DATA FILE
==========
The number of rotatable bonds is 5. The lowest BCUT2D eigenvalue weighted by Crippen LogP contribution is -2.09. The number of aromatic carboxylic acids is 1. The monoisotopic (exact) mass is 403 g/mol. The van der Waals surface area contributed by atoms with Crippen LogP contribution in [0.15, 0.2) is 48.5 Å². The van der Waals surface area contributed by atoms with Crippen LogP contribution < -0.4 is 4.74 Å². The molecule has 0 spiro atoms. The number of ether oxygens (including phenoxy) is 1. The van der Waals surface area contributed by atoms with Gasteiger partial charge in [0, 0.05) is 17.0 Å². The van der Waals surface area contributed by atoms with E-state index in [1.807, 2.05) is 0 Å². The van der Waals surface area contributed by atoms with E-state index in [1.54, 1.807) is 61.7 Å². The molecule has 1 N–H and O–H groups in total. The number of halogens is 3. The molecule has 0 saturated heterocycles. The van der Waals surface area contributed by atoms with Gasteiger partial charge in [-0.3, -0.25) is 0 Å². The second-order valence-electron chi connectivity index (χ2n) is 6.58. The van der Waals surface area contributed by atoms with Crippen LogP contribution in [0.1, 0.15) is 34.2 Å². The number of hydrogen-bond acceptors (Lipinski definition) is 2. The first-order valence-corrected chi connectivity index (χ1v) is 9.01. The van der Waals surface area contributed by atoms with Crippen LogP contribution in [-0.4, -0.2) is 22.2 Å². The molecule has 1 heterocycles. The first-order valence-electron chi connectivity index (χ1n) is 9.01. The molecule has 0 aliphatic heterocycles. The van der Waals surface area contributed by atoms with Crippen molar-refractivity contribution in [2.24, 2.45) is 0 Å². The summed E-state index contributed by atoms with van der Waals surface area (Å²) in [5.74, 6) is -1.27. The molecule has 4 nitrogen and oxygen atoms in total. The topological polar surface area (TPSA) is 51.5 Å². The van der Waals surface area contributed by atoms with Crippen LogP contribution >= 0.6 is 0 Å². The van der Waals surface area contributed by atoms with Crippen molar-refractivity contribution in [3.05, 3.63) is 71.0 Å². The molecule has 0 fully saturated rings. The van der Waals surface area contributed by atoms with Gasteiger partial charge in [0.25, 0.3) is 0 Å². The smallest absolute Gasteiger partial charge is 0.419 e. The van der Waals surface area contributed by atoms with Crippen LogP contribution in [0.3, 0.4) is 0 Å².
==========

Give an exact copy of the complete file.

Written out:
The number of rotatable bonds is 5. The lowest BCUT2D eigenvalue weighted by Crippen LogP contribution is -2.09. The number of aromatic carboxylic acids is 1. The monoisotopic (exact) mass is 403 g/mol. The van der Waals surface area contributed by atoms with Crippen LogP contribution in [0.15, 0.2) is 48.5 Å². The van der Waals surface area contributed by atoms with Crippen LogP contribution < -0.4 is 4.74 Å². The molecule has 0 spiro atoms. The number of ether oxygens (including phenoxy) is 1. The van der Waals surface area contributed by atoms with Gasteiger partial charge in [0, 0.05) is 17.0 Å². The van der Waals surface area contributed by atoms with E-state index in [1.807, 2.05) is 0 Å². The van der Waals surface area contributed by atoms with E-state index in [1.54, 1.807) is 61.7 Å². The molecule has 1 N–H and O–H groups in total. The number of halogens is 3. The molecule has 0 saturated heterocycles. The van der Waals surface area contributed by atoms with Gasteiger partial charge in [-0.3, -0.25) is 0 Å². The second-order valence-electron chi connectivity index (χ2n) is 6.58. The van der Waals surface area contributed by atoms with Crippen LogP contribution in [0.1, 0.15) is 34.2 Å². The number of hydrogen-bond acceptors (Lipinski definition) is 2. The first-order valence-corrected chi connectivity index (χ1v) is 9.01. The van der Waals surface area contributed by atoms with Crippen LogP contribution in [-0.4, -0.2) is 22.2 Å². The molecule has 1 heterocycles. The first-order valence-electron chi connectivity index (χ1n) is 9.01. The molecule has 0 aliphatic heterocycles. The van der Waals surface area contributed by atoms with Crippen molar-refractivity contribution in [2.24, 2.45) is 0 Å². The summed E-state index contributed by atoms with van der Waals surface area (Å²) in [5.74, 6) is -1.27. The molecule has 4 nitrogen and oxygen atoms in total. The topological polar surface area (TPSA) is 51.5 Å². The van der Waals surface area contributed by atoms with Crippen LogP contribution >= 0.6 is 0 Å². The van der Waals surface area contributed by atoms with Crippen molar-refractivity contribution in [3.05, 3.63) is 71.0 Å². The molecule has 0 fully saturated rings. The van der Waals surface area contributed by atoms with Gasteiger partial charge in [0.25, 0.3) is 0 Å². The smallest absolute Gasteiger partial charge is 0.419 e. The van der Waals surface area contributed by atoms with Crippen LogP contribution in [0.3, 0.4) is 0 Å².